ASA Policy Set at Commodity Classic

Delegates determined the organization's policy direction for this year.

Published on: Mar 9, 2010

During the Commodity Classic held in Anaheim, Calif., last week, the 130 delegates of the American Soybean Association set the guidelines for the organization's policy direction for 2010-2011. Several additions and modifications were made in several areas during the voting session last Saturday.

 

ASA opposes cuts to the Federal crop insurance program that reduce agriculture baseline funding for the 2012 Farm Bill. They are urging the Risk Management Agency and Federal Crop Insurance Corporation to reinstate Group Risk Plan and Gross Revenue Insurance Plan policies where they are no longer available.

 

The delegates also supported the reinstatement of the biodiesel tax credit and expansion of the USDA's bio-based product preferred list. Also support for biotechnology and nanotechnology was voiced and they believe the development of biotechnology-enhanced and nanotechnology crop varieties and products will benefit farmers, consumers and the environment. ASA believes biotechnology and nanotechnology are key tools that will help meet growing world food, health and energy needs. Production-oriented research should be pursued in both these areas.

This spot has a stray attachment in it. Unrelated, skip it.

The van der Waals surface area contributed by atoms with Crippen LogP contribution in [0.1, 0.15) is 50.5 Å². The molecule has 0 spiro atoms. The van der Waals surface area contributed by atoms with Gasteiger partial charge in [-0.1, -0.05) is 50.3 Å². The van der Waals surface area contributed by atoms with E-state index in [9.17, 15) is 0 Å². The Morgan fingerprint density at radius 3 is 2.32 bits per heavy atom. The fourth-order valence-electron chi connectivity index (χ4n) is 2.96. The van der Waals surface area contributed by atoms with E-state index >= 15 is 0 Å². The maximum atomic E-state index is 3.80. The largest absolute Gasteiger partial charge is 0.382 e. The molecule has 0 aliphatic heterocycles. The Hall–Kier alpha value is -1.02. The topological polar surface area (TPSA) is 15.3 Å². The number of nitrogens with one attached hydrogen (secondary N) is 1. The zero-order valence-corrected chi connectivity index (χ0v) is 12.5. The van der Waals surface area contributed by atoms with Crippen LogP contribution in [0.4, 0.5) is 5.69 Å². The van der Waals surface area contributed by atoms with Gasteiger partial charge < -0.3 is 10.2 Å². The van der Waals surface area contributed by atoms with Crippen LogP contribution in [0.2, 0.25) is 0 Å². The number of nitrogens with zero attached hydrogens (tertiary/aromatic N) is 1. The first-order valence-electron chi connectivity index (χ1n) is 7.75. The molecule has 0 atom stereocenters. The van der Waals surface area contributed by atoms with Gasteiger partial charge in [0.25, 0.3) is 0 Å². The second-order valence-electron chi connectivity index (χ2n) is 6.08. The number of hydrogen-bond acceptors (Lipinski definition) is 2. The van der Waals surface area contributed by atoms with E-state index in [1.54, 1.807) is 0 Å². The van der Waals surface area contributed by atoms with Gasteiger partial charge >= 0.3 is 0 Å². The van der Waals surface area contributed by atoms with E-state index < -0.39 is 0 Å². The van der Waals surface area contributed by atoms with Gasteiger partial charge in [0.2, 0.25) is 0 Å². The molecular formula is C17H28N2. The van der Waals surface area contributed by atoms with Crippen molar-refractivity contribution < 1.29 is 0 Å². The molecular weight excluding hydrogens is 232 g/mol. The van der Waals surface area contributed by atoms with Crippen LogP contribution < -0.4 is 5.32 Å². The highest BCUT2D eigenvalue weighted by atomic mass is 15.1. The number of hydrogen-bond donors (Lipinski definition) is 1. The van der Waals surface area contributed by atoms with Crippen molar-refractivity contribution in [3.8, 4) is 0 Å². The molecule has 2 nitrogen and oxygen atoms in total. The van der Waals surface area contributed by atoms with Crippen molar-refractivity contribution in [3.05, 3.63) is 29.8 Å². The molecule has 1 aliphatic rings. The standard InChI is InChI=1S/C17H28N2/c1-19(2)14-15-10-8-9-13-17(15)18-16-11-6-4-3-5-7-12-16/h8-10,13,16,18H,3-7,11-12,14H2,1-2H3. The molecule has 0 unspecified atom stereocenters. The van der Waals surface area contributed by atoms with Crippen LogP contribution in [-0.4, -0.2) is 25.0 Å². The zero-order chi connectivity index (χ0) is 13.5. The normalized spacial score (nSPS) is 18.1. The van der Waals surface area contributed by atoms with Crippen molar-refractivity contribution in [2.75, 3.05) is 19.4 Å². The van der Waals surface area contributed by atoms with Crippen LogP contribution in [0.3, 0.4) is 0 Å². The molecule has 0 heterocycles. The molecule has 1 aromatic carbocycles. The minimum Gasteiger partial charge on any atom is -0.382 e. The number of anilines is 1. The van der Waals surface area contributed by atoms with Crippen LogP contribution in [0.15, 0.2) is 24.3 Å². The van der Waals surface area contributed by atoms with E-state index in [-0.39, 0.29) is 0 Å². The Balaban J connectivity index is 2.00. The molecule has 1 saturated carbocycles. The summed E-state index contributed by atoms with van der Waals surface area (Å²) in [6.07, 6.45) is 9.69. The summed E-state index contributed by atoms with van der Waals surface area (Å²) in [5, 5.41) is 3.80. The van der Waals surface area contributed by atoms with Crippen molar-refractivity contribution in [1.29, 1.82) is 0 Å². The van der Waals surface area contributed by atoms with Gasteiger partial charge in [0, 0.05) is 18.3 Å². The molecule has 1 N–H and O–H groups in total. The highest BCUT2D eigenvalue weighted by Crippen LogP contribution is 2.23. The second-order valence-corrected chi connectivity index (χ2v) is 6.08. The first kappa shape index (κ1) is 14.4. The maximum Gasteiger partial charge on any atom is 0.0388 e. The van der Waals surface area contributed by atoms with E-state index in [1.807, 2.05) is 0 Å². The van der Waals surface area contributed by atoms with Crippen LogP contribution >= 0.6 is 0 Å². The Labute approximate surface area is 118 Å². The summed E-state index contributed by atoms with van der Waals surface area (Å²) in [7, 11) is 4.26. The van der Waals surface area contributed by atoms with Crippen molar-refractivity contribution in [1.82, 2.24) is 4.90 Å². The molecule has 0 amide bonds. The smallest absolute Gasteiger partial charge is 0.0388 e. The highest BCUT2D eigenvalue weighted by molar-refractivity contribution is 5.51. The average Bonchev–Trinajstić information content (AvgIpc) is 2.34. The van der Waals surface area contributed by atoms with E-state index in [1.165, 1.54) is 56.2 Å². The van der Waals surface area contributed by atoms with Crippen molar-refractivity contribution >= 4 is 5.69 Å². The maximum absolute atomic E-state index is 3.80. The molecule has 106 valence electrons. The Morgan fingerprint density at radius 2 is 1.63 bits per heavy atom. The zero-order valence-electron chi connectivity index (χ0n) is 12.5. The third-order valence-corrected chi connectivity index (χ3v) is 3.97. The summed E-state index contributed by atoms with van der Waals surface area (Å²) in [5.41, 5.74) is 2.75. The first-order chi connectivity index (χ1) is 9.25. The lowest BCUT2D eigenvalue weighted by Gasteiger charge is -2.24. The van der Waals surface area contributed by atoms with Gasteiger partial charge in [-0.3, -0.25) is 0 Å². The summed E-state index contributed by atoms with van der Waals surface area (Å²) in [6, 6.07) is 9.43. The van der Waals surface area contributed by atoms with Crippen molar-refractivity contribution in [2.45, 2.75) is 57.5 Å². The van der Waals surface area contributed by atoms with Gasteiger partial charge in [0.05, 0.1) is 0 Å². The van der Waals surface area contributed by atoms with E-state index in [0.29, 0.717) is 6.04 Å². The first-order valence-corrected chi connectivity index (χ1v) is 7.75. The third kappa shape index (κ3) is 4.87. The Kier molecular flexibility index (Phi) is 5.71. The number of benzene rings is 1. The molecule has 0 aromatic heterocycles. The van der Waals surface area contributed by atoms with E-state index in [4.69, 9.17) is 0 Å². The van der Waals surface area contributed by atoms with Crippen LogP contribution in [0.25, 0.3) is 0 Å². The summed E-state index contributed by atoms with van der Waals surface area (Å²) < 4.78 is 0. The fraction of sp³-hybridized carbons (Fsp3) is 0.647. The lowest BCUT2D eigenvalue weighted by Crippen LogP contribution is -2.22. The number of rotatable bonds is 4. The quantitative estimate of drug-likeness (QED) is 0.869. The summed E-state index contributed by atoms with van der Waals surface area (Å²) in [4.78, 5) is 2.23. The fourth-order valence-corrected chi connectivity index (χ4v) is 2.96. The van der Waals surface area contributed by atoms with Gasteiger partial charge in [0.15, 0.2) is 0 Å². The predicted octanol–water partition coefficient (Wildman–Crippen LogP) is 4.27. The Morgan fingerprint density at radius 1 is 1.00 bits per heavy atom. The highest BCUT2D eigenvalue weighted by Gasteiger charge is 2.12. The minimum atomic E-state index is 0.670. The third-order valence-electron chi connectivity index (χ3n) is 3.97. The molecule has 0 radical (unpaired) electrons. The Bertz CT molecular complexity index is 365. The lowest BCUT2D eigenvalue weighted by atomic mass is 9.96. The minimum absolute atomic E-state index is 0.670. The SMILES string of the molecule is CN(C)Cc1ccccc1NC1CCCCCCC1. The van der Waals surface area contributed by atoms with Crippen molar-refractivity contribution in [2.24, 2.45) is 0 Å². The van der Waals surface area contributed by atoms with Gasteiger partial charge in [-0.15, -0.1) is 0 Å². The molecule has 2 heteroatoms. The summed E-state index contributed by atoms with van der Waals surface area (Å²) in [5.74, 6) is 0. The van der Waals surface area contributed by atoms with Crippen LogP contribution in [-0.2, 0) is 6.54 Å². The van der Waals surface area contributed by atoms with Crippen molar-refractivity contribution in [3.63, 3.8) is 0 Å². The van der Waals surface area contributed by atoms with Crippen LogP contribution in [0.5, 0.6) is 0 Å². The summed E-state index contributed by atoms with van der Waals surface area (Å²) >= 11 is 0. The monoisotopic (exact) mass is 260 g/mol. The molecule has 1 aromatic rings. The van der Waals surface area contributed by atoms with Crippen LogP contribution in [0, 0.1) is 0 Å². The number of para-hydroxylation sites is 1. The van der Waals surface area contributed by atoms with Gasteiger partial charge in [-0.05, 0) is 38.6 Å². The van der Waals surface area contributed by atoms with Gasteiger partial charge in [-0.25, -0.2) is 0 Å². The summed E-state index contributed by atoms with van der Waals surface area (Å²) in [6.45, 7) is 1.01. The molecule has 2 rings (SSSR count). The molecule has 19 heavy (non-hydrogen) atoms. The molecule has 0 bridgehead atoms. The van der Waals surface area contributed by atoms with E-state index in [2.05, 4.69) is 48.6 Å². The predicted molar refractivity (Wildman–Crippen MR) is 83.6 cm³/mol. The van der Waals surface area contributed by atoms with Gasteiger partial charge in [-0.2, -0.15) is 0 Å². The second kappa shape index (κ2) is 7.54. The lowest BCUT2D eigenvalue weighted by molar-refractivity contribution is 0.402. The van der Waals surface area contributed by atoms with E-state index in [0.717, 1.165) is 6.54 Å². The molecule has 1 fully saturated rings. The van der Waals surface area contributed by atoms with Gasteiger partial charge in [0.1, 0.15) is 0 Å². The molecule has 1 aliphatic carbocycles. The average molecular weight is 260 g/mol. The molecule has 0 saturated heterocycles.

In the area of climate change, ASA is against cap-and-trade and supports any actions to prevent the Environmental Protection Agency from having the power to regulate greenhouse gas emissions.

 

ASA also wants the Clean Water Act amended so producers will not require a National Pollution Discharge Elimination System permit when they can certify that the pesticides have been used in a manner that complies with the Federal Insecticide, Fungicide and Rodenticide Act. They also oppose any attempt to regulate dust.

 

Finally, ASA supports establishment of an estate tax exemption of $5 million per individual with a 100% spousal exemption, indexed to inflation with continuation of stepped up basis, and with a maximum tax rate of 30% for small businesses. Special use valuation should include all land staying in production agriculture for minimum of 15 years.